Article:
Many of you reading this might be thinking, “What’s the big mystery? Who else could it be named for?” Well, a lot of people, actually. There are at least 35 areas in the United States called Hamilton, and while Hamiltons in Massachusetts, Ohio, and Kansas are all named for Alexander, Hamilton, Illinois was named after Artois Hamilton, Hamilton, Georgia was named after Paul Hamilton, and Hamilton, Alabama was named for A.J. Hamilton. Beyond the borders of the U.S., all bets are off—Hamilton, Bermuda is named for Henry Hamilton, and Hamilton, Ontario is named for George Hamilton (a merchant and politician, not the perpetually tanned actor). Hamilton is a fairly common British surname, so it’s possible, if unlikely, that a different Hamilton than Alexander inspired our town’s name.
With no documented “origin story” or official declarations regarding our own Hamilton, it seems we 21st century Hamiltonians have an opportunity to make it official, one way or the other. And, even discounting the heightened post-musical attention to Alexander Hamilton, why not decide in favor of a major historical figure? Even if your tastes run more toward James Madison, John Adams, or even Aaron Burr (it could happen), Hamilton is the card we’ve been dealt, so why not make the most of it? At the very least we’d be one-upping the surrounding towns’ names—no offense to George Robbins, William Trent, Joseph Borden, or James Lawrence, of course.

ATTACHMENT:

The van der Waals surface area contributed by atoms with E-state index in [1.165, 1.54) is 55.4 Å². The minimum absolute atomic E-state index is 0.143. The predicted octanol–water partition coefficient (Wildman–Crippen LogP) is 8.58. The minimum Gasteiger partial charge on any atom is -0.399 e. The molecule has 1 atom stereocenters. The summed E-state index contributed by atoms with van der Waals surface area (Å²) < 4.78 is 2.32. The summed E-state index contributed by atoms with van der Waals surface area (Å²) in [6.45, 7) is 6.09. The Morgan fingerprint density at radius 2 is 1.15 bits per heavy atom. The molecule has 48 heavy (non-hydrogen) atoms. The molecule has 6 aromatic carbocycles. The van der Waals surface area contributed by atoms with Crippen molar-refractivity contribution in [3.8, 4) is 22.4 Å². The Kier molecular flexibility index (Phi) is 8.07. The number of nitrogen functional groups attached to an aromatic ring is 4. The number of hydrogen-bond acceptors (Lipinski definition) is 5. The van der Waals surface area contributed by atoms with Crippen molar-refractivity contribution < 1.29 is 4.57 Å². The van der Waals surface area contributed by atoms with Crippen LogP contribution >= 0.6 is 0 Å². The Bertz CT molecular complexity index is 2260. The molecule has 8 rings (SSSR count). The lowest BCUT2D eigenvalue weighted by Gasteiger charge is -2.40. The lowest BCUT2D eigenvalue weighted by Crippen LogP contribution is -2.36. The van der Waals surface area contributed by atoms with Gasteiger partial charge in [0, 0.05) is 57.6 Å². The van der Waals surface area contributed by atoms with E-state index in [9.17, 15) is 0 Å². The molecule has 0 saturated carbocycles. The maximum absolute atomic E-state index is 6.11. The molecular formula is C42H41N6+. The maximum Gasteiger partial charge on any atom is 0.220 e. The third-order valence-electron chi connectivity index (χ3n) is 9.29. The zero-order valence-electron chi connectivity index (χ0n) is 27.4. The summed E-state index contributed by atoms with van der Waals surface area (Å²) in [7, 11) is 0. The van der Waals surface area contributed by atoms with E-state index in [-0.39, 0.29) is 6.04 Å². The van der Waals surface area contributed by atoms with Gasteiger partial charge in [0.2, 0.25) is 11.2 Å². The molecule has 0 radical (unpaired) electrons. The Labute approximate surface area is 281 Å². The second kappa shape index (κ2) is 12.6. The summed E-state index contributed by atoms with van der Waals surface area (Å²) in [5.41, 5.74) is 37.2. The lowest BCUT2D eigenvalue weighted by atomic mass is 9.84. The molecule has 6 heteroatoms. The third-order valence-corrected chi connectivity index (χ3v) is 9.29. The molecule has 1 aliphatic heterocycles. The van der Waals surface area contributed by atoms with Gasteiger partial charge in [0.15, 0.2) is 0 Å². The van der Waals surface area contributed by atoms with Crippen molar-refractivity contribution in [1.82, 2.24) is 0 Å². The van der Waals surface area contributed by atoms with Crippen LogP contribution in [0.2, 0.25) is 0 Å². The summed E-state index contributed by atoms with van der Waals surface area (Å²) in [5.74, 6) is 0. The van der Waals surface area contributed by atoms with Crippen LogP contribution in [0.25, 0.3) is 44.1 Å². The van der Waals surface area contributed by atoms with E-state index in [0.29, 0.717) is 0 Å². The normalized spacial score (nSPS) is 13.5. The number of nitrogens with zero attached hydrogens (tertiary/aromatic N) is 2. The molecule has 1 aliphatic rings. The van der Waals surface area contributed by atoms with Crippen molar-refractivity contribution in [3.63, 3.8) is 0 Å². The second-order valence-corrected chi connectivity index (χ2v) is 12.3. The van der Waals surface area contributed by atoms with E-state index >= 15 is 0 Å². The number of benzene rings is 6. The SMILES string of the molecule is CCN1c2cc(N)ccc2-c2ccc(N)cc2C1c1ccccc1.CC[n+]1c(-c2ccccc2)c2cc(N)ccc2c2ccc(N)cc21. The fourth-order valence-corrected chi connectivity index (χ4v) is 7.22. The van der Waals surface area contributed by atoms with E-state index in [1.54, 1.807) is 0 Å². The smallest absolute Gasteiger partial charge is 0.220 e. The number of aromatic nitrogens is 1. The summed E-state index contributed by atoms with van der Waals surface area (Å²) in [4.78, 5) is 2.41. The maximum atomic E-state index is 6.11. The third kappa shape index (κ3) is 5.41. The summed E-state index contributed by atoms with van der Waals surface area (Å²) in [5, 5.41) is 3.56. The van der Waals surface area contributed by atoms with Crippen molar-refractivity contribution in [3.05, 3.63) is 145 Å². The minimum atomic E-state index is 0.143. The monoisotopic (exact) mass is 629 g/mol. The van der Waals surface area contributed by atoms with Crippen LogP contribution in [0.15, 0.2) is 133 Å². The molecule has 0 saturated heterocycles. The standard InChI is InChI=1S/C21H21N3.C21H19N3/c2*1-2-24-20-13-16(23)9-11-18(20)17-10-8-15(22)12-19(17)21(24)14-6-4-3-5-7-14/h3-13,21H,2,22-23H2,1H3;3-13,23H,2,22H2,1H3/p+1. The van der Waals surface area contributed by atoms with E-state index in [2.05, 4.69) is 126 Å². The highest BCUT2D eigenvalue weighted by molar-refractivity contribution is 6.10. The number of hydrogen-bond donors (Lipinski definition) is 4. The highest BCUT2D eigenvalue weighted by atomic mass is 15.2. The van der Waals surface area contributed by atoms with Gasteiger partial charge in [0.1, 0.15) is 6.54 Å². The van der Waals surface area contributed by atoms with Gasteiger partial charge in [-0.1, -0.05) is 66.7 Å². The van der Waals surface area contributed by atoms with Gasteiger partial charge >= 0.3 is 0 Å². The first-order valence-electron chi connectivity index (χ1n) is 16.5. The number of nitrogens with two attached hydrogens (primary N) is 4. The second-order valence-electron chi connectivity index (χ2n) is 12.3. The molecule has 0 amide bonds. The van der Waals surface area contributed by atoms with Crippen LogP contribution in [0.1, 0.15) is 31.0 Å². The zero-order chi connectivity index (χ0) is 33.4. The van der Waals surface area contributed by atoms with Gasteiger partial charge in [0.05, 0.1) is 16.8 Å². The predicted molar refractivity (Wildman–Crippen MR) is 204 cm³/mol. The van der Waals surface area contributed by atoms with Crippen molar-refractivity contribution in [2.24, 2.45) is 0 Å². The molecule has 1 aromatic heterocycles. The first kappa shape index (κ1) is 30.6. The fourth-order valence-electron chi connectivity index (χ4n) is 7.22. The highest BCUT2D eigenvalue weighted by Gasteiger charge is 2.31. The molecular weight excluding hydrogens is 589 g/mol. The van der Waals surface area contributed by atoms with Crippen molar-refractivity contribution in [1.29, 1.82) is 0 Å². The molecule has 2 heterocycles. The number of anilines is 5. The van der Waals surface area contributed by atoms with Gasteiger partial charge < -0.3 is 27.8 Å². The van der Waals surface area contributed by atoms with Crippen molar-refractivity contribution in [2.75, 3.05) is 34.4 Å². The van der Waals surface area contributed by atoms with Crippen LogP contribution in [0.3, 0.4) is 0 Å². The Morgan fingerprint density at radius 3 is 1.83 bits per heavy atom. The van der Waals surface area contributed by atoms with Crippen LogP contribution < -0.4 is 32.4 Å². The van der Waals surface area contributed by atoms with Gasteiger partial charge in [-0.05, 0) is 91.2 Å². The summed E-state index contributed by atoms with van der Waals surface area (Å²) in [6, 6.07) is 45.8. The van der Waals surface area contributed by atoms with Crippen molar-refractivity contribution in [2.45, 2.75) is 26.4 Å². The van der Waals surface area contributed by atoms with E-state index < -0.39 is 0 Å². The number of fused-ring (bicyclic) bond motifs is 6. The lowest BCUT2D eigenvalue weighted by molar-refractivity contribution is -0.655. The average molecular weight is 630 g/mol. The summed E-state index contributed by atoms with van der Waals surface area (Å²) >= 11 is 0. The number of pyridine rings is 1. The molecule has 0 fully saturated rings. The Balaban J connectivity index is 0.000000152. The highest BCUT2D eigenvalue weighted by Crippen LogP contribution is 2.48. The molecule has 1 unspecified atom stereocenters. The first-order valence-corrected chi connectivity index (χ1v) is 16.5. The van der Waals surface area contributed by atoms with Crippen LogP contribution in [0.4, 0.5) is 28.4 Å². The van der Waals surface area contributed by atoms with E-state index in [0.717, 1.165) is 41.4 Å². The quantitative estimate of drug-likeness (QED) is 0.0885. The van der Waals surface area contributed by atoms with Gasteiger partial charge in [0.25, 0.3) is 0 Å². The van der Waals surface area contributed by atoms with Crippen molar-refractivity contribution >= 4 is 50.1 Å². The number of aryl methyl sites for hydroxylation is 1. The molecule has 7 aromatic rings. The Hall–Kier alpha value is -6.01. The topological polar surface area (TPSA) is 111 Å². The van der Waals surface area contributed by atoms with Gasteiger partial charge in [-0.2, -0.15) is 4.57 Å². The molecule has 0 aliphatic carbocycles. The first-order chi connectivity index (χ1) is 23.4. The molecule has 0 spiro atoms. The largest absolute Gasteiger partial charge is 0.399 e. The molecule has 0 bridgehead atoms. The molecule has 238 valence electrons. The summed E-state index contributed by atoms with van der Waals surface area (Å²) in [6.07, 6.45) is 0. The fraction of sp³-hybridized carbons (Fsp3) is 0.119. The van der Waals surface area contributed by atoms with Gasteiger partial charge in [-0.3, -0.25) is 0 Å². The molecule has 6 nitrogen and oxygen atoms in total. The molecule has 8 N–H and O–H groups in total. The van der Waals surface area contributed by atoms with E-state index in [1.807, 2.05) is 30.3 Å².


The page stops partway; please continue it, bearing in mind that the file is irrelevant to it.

So let’s give the guy a statue, or a monument, or a plaque already! We already have plaques for every local politician who ever dedicated taxpayer funds to a ball field or school, and enough sculptures of questionable merit at Grounds for Sculpture and the Hamilton Library that something traditional would be a nice change of pace. Plus, we could have a township-wide dedication ceremony! A proclamation! A celebration! We could invite Lin-Manuel Miranda! We could invite the 160 people in the United States today who are named Alexander Hamilton! (That tally provided by HowManyofMe.com.) Heck, we could also invite the 22 people named Aaron Burr, and, as a grand finale, let the Alexander Hamiltons take their long-delayed revenge!
Dueling with real guns could raise liability issues, but luckily there’s a less violent, slightly less authentic way to achieve historical satisfaction. Water pistols at dawn!